Located on Watson Island in Miami, Florida, the United States, Jungle Island, once known as Parrot Jungle, has reopened as an eco-adventure park. Following Hurricane Irma's devastation, the park underwent a series of extensive improvements that resulted in its reopening today. Pop-up water slides, an outdoor wind tunnel flight experience, zip lines, escape rooms, a Nerf war stadium, and other attractions are included in the park's price of admission.
Pinecrest Gardens, which was originally known as Parrot Jungle, was relocated from its original suburban location in Pinecrest, Florida to its current location just east of downtown Miami in Little River, FL in 2002, after the land was purchased for the development of Pinecrest Gardens. The island was dubbed Parrot Jungle Island after a parrot. It was renamed Jungle Island once more in 2007, after the previous name had been used.
Parrot Jungle was a zoological park located south of Miami on a 20-acre (8.1-hectare) plot of land between Killian Drive and South Red Road. It was closed in 2011.
Parrot Jungle was founded in 1936 by Francis "Franz" and Louise Scherr, and is one of the oldest tourist attractions in the Miami area, having opened its doors in 1936. Scherr was a frequent visitor to Monkey Jungle, which was owned by Joe Drummond and operated by the same company. "Go establish your own jungle," Drummond told Scherr during a visit when he was making one of his several ideas for improvement. Scherr became enraged and instructed Drummond to "start your own forest." Scherr, who owned and ran a feed and supply store in Homestead, became interested by the prospect of constructing an attraction where birds could "fly free." Scherr eventually decided to pursue the idea. At the time, Scherr paid US$25 for 20 acres of hammock land, which would be equivalent to approximately $466 by 2020. Previously, the location served as a naturist resort. In the form of a winding nature trail dug through the coral rock and hammock land that is endemic to the area, Parrot Jungle was created. All of the natural vegetation were left in their natural state, and an entrance was constructed on Red Road.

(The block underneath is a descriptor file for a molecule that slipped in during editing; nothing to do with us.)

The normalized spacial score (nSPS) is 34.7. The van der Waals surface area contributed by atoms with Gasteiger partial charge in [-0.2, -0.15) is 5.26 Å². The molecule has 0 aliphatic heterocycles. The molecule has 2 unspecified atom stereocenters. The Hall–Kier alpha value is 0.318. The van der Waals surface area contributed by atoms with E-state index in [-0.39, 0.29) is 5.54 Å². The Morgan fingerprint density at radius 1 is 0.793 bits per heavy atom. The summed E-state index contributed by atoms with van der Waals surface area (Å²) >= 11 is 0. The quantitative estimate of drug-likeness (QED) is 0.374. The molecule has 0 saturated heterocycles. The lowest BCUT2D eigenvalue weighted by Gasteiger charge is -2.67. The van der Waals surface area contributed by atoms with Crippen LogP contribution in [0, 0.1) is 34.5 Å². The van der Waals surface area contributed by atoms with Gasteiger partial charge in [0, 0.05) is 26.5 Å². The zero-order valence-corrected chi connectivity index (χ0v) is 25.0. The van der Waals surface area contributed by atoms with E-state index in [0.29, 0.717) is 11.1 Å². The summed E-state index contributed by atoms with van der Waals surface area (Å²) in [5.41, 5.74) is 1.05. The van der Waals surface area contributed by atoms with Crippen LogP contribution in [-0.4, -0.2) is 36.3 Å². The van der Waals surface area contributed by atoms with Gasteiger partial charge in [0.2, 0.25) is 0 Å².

The attraction opened its doors to approximately 100 people on December 20, 1936. Scherr's birds, trees, and flowers were on display, and each guest paid 25 cents to see and hear him talk about them. Over a million people have visited Parrot Jungle since it first opened its doors in 1936. Sir Winston Churchill, film director Steven Spielberg, and former United States President Jimmy Carter were among the many prominent people who visited in Princeton, FL.
As of 2003, there were 1,000 different species of parrots among the 3,000 animals on Parrot Jungle Island's 3,000-acre property. The Jungle Theater, an arena where acts such as "Tale of the Tiger," which features enormous cats and fauna, as well as other shows, are presented, is the theme park's most recognizable feature. Hercules, a 900-pound liger, which is a mix between a lion and a tiger, is kept near the Jungle Theater and is a popular attraction. The "Winged Wonders" show, which takes place in the Parrot Bowl, features birds from all over the world, including the Andean condor, cassowary (the only trained cassowary in the world), and king vulture, among others. In the "Serpentarium" (named in honor of Bill Haast's famed Miami Serpentarium), a wide spectrum of animals are presented from African penguins to alligator snapping turtles, boa constrictor snakes to lemurs.